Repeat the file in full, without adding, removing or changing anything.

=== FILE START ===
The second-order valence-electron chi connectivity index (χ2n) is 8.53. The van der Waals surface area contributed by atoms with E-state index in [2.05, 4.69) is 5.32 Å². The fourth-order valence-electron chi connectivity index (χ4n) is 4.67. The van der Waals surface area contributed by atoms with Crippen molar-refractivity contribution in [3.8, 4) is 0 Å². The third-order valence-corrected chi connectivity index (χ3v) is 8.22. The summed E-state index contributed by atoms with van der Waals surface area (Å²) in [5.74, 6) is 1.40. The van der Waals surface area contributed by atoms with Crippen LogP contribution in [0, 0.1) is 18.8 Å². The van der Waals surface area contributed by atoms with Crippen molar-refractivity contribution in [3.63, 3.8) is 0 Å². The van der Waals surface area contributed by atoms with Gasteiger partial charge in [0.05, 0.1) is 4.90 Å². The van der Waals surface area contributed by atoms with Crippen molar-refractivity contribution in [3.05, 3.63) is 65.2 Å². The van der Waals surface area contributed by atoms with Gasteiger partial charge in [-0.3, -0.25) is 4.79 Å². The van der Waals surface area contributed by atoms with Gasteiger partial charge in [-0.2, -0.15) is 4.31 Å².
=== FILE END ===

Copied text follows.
The second-order valence-electron chi connectivity index (χ2n) is 8.53. The van der Waals surface area contributed by atoms with E-state index in [2.05, 4.69) is 5.32 Å². The fourth-order valence-electron chi connectivity index (χ4n) is 4.67. The van der Waals surface area contributed by atoms with Crippen molar-refractivity contribution in [3.8, 4) is 0 Å². The third-order valence-corrected chi connectivity index (χ3v) is 8.22. The summed E-state index contributed by atoms with van der Waals surface area (Å²) in [5.74, 6) is 1.40. The van der Waals surface area contributed by atoms with Crippen LogP contribution in [0, 0.1) is 18.8 Å². The van der Waals surface area contributed by atoms with Crippen molar-refractivity contribution in [3.63, 3.8) is 0 Å². The van der Waals surface area contributed by atoms with Gasteiger partial charge in [0.05, 0.1) is 4.90 Å². The van der Waals surface area contributed by atoms with Crippen molar-refractivity contribution in [3.05, 3.63) is 65.2 Å². The van der Waals surface area contributed by atoms with Gasteiger partial charge in [-0.3, -0.25) is 4.79 Å². The van der Waals surface area contributed by atoms with Gasteiger partial charge in [-0.2, -0.15) is 4.31 Å².